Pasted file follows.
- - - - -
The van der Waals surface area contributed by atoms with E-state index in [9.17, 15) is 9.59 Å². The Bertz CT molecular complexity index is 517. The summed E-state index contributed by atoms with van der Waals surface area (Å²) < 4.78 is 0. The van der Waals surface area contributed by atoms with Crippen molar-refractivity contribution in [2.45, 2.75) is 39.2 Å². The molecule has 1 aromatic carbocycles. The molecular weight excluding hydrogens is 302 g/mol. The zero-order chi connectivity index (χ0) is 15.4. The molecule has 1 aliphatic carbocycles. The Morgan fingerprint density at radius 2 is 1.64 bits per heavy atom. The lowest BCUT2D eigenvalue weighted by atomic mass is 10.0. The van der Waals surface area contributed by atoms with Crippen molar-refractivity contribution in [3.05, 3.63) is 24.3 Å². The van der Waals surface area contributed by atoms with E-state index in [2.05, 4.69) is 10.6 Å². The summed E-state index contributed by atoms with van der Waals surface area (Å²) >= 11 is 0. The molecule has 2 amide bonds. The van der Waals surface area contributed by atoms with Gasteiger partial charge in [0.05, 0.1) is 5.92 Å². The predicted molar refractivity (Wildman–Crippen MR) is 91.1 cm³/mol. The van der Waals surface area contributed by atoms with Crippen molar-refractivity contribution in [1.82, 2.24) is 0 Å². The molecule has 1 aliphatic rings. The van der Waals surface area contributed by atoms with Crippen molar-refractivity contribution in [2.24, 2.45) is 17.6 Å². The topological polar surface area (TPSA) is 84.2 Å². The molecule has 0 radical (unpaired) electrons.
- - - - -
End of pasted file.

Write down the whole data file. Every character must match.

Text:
The van der Waals surface area contributed by atoms with E-state index in [9.17, 15) is 9.59 Å². The Bertz CT molecular complexity index is 517. The summed E-state index contributed by atoms with van der Waals surface area (Å²) < 4.78 is 0. The van der Waals surface area contributed by atoms with Crippen molar-refractivity contribution in [2.45, 2.75) is 39.2 Å². The molecule has 1 aromatic carbocycles. The molecular weight excluding hydrogens is 302 g/mol. The zero-order chi connectivity index (χ0) is 15.4. The molecule has 1 aliphatic carbocycles. The Morgan fingerprint density at radius 2 is 1.64 bits per heavy atom. The lowest BCUT2D eigenvalue weighted by atomic mass is 10.0. The van der Waals surface area contributed by atoms with Crippen molar-refractivity contribution in [3.05, 3.63) is 24.3 Å². The van der Waals surface area contributed by atoms with E-state index in [2.05, 4.69) is 10.6 Å². The summed E-state index contributed by atoms with van der Waals surface area (Å²) >= 11 is 0. The molecule has 2 amide bonds. The van der Waals surface area contributed by atoms with Gasteiger partial charge in [0.05, 0.1) is 5.92 Å². The predicted molar refractivity (Wildman–Crippen MR) is 91.1 cm³/mol. The van der Waals surface area contributed by atoms with Crippen molar-refractivity contribution in [1.82, 2.24) is 0 Å². The molecule has 1 aliphatic rings. The van der Waals surface area contributed by atoms with Crippen molar-refractivity contribution in [2.24, 2.45) is 17.6 Å². The topological polar surface area (TPSA) is 84.2 Å². The molecule has 0 radical (unpaired) electrons.